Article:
However, before one casts stones to vilify the Western Church, it may be useful to look at the beam in one’s own eye. We could start, for example by asking where in Orthodoxy does the “fullness of the faith” reside? Constantinople? Alexandria? Russia? Romania? Serbia? Antioch (where Christians were first called such)? The fissures and cracks already showing in the Pan-Orthodox Synod or Council or whatever it is should be a caution to those claiming some sort of religious “purity” over and against the Church of Rome.
I have remained an Anglican-Catholic for a number of reasons most of which are deeply personal; and, no, I don’t feel like “sharing”.. However, in the course of pursuing three theological degrees from the Pontifical Faculty of the Immaculate Conception, I can testify to the warmth and friendship I was shown by faculty and students alike. (Perhaps amongst the students there was the sense of shared suffering!) I never witnessed anti-Orthodox venom either while in seminary or in the ensuing years among my Roman Catholic brother clergy and friends.
Were there attempts to get me to “cross over”? Yes, indeed there were and still are. It has become s bit off a good-natured contest. It also is to be expected from the “big Church” that so values the English religious heritage that it has created an ordinariate for those wishing to traverse the Thames and cross the Tiber. However, I have never been upbraided for being an Anglican-Catholic, nor had my faith condemned.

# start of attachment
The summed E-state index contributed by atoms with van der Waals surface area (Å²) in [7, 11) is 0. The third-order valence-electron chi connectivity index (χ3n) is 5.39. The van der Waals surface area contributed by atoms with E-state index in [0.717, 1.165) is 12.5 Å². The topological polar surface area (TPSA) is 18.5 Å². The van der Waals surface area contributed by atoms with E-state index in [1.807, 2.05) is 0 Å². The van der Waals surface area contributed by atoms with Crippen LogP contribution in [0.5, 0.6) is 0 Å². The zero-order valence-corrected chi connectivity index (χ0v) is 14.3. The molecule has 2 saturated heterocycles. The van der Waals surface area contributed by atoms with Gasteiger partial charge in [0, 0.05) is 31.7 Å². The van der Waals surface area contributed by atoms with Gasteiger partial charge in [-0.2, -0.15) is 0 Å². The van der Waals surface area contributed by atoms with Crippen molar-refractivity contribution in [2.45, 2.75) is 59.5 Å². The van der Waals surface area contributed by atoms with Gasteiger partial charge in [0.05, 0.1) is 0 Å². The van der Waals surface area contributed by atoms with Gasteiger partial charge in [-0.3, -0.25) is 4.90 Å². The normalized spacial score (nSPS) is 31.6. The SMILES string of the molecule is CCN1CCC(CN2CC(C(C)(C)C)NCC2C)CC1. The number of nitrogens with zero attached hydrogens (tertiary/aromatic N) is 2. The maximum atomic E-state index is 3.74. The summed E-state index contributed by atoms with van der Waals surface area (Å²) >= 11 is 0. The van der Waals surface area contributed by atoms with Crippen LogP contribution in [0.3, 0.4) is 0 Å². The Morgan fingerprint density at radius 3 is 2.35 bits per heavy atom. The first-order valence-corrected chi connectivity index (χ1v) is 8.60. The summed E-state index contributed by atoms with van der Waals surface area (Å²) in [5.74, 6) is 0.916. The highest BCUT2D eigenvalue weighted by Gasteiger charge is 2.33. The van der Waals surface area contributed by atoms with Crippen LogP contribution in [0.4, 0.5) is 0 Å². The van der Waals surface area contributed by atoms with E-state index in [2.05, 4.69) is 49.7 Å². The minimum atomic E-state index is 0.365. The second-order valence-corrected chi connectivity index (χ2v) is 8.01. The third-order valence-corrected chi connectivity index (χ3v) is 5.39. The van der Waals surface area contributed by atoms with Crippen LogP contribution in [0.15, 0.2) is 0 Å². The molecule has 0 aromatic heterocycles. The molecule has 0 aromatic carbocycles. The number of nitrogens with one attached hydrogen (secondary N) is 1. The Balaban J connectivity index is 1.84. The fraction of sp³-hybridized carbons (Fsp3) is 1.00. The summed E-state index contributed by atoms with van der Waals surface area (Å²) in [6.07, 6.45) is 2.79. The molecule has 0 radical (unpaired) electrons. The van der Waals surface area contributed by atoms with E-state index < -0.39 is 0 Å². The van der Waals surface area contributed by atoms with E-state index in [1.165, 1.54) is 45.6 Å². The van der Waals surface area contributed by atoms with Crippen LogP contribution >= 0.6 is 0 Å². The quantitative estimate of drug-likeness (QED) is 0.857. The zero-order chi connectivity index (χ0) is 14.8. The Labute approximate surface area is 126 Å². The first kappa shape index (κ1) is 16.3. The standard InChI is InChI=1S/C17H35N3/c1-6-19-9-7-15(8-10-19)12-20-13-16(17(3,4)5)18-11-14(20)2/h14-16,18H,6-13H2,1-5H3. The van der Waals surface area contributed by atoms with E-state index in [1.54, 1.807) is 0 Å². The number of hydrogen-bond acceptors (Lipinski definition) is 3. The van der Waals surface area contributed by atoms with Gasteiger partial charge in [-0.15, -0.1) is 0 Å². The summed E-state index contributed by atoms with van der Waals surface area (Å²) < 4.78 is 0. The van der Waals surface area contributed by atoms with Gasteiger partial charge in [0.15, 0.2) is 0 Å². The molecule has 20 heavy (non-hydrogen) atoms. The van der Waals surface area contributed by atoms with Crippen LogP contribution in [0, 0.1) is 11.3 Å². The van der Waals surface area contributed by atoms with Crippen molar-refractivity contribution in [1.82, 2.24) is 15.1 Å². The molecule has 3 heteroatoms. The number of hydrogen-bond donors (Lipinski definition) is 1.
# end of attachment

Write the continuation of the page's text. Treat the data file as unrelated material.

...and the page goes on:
St. Kosmas Aitolos once said that hatred is the Devil’s poison and offered this observation:
Even if we perform upon thousands of good works, my brethren: fasts, prayers, almsgiving; even if we shed our blood for our Christ and we don’t have these two loves [love of God and love of brethren], but on the contrary have hatred and malice toward our brethren, all the good we have done is of the devil and we go to hell. But, you say, we go to hell despite all the good we do because of that little hatred?
We do well to take this admonition to heart. In the meantime, fair warning to those who would call me “friend” or comment on blog bits such as this, either the regular sort or those inhabiting the electronic world of the internet, I simply will not suffer displays of hatred by and between traditional Christians any more than I suffer the heretic or apostate. The “unfriend” not only works in the electronic world, but it also functions in reality.
Perhaps it is worth closing with a prayer:
For the Unity of God’s People.
O GOD, the Father of our Lord Jesus Christ, our only Saviour, the Prince of Peace; Give us grace seriously to lay to heart the great dangers we are in by our unhappy divisions. Take away all hatred and prejudice, and whatsoever else may hinder us from godly, union and concord: that as there is but one Body and one Spirit, and one hope of our calling, one Lord, one Faith, one Baptism, one God and Father of us all, so we may be all of one heart and of one soul, united in one holy bond of truth and peace, of faith and charity, and may with one mind and one mouth glorify thee; through Jesus Christ our Lord. Amen.